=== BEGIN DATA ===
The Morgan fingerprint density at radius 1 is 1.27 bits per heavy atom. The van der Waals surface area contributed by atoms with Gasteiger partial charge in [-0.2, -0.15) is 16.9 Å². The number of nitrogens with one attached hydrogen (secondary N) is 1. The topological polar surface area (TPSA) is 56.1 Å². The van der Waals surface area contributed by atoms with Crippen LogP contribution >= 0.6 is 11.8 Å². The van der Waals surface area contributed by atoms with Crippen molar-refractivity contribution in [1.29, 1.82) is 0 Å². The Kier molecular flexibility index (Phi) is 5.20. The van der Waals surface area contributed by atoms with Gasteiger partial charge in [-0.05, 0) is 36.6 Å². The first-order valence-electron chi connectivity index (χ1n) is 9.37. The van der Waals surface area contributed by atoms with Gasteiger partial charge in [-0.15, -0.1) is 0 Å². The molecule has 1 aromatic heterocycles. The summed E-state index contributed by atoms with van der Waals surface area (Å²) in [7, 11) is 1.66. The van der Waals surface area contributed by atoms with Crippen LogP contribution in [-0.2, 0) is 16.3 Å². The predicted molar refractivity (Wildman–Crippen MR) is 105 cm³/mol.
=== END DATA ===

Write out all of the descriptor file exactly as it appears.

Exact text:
The Morgan fingerprint density at radius 1 is 1.27 bits per heavy atom. The van der Waals surface area contributed by atoms with Gasteiger partial charge in [-0.2, -0.15) is 16.9 Å². The number of nitrogens with one attached hydrogen (secondary N) is 1. The topological polar surface area (TPSA) is 56.1 Å². The van der Waals surface area contributed by atoms with Crippen LogP contribution >= 0.6 is 11.8 Å². The van der Waals surface area contributed by atoms with Crippen molar-refractivity contribution in [1.29, 1.82) is 0 Å². The Kier molecular flexibility index (Phi) is 5.20. The van der Waals surface area contributed by atoms with Gasteiger partial charge in [-0.05, 0) is 36.6 Å². The first-order valence-electron chi connectivity index (χ1n) is 9.37. The van der Waals surface area contributed by atoms with Gasteiger partial charge in [-0.15, -0.1) is 0 Å². The molecule has 1 aromatic heterocycles. The summed E-state index contributed by atoms with van der Waals surface area (Å²) in [7, 11) is 1.66. The van der Waals surface area contributed by atoms with Crippen LogP contribution in [-0.2, 0) is 16.3 Å². The predicted molar refractivity (Wildman–Crippen MR) is 105 cm³/mol.